Source: Bloomberg & Reuters
Automakers once vied to introduce redone vehicle models every five years or so, with midcycle refreshes along the way. The thinking for the relatively rapid rotation: Fresh product rules the marketplace. But expect auto companies to elongate those product cycles, both to save money and redirect resources to other initiatives, such as electric- and autonomous-vehicle R&D, trend trackers say during a Society of Automotive Analysts webinar.
Global sales at Japanese automakers slipped 12.2% in July from last year, the fifth straight month of losses, as demand for cars remains sluggish after factories and dealerships reopened following coronavirus-related lockdowns earlier this year. The country’s seven major automakers, including Toyota Motor Corp and Nissan Motor Co, sold a combined 2.01 million vehicles last month, according to Reuters calculations based on sales data released by the companies on Friday. Total global production at Japan’s seven major automakers fell 14.4% year-on-year to 1.99 million units last month, improving from a 26.1% tumble in June.
Since the proliferation of the coronavirus pandemic, cars are taking on even more functions, proving they're not just for transporting people from point A to point B. Two separate surveys showed that many people are increasingly using their cars to get away from the people they live with, get a change of scenery, take a nap, make a personal or business call, get some "me" time or just to feel normal again.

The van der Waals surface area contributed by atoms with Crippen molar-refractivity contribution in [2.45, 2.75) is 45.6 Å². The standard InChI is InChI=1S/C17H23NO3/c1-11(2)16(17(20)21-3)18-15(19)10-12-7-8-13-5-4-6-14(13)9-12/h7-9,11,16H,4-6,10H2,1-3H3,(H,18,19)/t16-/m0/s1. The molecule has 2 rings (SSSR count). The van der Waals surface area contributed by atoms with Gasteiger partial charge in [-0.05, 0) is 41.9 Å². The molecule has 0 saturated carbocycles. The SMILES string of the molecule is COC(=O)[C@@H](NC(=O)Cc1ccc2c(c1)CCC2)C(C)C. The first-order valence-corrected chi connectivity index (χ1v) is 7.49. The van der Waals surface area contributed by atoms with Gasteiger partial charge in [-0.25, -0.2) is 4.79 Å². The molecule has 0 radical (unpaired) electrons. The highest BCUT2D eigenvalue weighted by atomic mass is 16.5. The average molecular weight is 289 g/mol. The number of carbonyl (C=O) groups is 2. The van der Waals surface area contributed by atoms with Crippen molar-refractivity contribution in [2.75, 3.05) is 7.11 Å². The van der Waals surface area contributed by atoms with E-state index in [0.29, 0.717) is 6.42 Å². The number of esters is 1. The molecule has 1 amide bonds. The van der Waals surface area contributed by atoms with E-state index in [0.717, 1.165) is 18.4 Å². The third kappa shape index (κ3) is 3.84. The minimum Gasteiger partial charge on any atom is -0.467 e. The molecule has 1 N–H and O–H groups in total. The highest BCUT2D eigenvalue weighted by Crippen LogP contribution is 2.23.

Source: Detroit Free Press
Ford Motor Co. is preparing to trim about 1,000 salaried jobs in North America, looking to its home market for savings as part of an $11 billion global restructuring begun two years ago as it projects an operating loss this year. The job cuts are aimed at improving the automaker’s efficiency and are not related to rising costs from the coronavirus pandemic, said people familiar with the action on Monday who asked not to be identified revealing internal plans. An announcement could come as early as this week, the people said.
BMW will make work force cuts in the U.S. to adjust for a business slowdown in the wake of the coronavirus pandemic. A spokesman declined to disclose the number of jobs being axed but noted the cuts do not affect the automaker's large assembly plant in Spartanburg, S.C. BMW sales in the first half of the year tumbled 28 percent, with second-quarter sales down nearly 40 percent from a year earlier, as many dealerships were forced into a COVID-19 lockdown in the spring.